[Factors determining treatment strategies for patients with benign prostatic hyperplasia. The DUO study].
ABSTRACT The DUO study sought to identify the factors determining diagnostic and treatment strategies for benign prostatic hyperplasia (BPH) in daily practice.
Observational study conducted in France (from June 2004 through March 2005) among a representative sample of French urologists.
Two hundred two urologists included 1027 BPH patients (mean age: 68 years +/-9), 856 of whom were seen again six months later. The mean International Prostatic Symptom Score (IPSS) was 14.9 (+/-6.7) at inclusion and 10.5 (+/-6.7) at the follow-up visit. At inclusion, pharmacologic treatment was prescribed to 84% of patients, surgery was recommended to 13% and no treatment to 3%. Factors favoring surgery (versus drugs) were BPH severity (OR=2.5 for IPSS>or=20), patient choice (OR=2.5), expected quality of life improvement (OR=2.2), post-void residual (OR=2.1) and dribbling (OR=1.6). This choice was not associated with patient age, prostatic volume or active sex life. Choice of a 5alpha reductase inhibitor (versus alpha-blocker) was associated with large prostatic volume (OR=7.6), PSA results (OR=5.8), and patient age (OR=5.5 for >or=74 years, OR=2.1 for >or=68 years). Prescription of a combination of alpha-blocker plus 5alpha-reductase inhibitor (versus alpha-blocker alone) was associated with severity of BPH (OR=7.9), prostatic volume (OR=7.8), prevention of complications (OR=3.1), patient age (OR=3.0 if >or=74 years) and post-void residual (OR=2.3).
Both medical and surgical treatment of BPH resulted in improved IPSS scores at 6 months. Patient age and prostatic volume are reasons urologists prescribe 5alpha reductase inhibitors, but they do not affect the decision about surgical treatment. Surgery is performed in severe BPH or when patients choose surgery in the expectation of improving their quality of life. The factors determining treatment strategies identified in this study are patient age, BPH severity, prostatic volume, patients' wishes, PSA results and post-void residual.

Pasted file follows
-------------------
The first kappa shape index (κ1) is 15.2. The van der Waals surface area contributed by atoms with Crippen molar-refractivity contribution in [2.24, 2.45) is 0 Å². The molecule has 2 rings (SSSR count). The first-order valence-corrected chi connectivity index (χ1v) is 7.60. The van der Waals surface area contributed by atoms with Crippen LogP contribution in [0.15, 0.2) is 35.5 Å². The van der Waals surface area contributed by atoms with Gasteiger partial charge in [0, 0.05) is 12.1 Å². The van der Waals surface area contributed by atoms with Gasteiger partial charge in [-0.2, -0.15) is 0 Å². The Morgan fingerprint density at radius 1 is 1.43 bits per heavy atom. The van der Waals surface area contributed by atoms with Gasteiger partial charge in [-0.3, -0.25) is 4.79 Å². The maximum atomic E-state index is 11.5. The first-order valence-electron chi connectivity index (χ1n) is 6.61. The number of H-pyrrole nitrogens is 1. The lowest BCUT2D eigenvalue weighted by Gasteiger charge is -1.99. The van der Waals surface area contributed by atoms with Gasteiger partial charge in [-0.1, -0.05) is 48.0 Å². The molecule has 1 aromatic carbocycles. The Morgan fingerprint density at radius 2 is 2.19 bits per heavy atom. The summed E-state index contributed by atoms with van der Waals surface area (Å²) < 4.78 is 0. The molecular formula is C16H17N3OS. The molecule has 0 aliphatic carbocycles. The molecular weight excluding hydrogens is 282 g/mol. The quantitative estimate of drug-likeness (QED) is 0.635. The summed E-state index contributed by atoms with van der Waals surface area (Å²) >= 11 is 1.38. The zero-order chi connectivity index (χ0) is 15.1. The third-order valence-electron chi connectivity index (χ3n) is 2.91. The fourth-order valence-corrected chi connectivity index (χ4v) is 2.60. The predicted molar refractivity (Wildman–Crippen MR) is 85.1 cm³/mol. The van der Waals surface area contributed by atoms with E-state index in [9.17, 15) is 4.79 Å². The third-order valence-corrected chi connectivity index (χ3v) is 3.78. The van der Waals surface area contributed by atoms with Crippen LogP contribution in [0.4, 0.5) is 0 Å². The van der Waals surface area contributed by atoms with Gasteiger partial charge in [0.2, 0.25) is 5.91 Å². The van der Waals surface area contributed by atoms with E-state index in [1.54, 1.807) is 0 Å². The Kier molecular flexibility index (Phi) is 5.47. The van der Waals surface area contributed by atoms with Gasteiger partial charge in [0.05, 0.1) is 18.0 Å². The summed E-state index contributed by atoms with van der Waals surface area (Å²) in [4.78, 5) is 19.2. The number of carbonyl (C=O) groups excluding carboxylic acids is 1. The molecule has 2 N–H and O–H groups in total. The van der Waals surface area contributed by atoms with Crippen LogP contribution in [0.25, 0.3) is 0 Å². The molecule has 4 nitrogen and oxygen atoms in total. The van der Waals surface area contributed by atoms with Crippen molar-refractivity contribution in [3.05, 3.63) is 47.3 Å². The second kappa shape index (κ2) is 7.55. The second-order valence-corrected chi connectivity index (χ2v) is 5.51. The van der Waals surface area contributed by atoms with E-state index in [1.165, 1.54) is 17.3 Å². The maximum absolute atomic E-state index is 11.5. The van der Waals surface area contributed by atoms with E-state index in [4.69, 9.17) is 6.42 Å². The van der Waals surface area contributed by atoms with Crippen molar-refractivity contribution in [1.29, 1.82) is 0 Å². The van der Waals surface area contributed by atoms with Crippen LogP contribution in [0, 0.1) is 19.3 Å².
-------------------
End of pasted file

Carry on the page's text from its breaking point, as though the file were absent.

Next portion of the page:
Article: Outcomes and general health-related quality of life among patients medically treated in general daily practice for lower urinary tract symptoms due to benign prostatic hyperplasia.[show abstract] [hide abstract]
ABSTRACT: This study's aim was to describe and evaluate outcomes of medical strategies used for lower urinary tract symptoms (LUTS) treatment in general practice and to assess impact of LUTS on patients' general health-related quality of life (HRQoL). This cross-sectional observational study was conducted by French general practitioners. Eligible patients were males aged ≥50 years, diagnosed for at least one year and currently treated for LUTS due to benign prostatic hyperplasia (BPH). Several validated questionnaires were documented by patients to assess severity of LUTS (IPSS), specific quality of life (IPSS-Q8), impact of LUTS (BII), LUTS evolution (VNS) and general HRQoL (EQ-5D). Among 1,098 patients included, 82.7% were treated with monotherapies and 17.3% with combinations. Mean treatment duration was 5.2 ± 3.2 years, and 47.2% of patients had at least one treatment modification since initiation. Patients reported diminished quality of life (IPSS-Q8 ≥3) (42.3%), persisting symptoms (IPSS-score ≥12) (35.5%), symptoms worsening (VNS-score ≤-1) (18.8%) and high bother (BII-score ≥9) (2.6%). Globally, 52.8% had at least one of these unsatisfactory outcomes. Regarding general HRQoL, mean EQ-5D utility significantly decreased with LUTS severity (mild: 0.90 ± 0.12; moderate: 0.81 ± 0.21; and severe symptoms: 0.73 ± 0.25; P < 0.001). As well, all five-dimensions of EQ-5D were significantly altered in patients with moderate-to-severe LUTS (<0.001), especially 'Pain/Discomfort' and 'Anxiety/Depression'. In multivariate analyses including age and comorbidities, EQ-5D utility index remained negatively associated with each additional unit in the IPSS-score. This study shows that around half of BPH patients medically treated report unsatisfactory outcomes, suggesting consequential unmet medical needs in general practice. Also, moderate-to-severe LUTS significantly impact on general HRQoL.World Journal of Urology 09/2011; 30(3):419-26. · 2.41 Impact Factor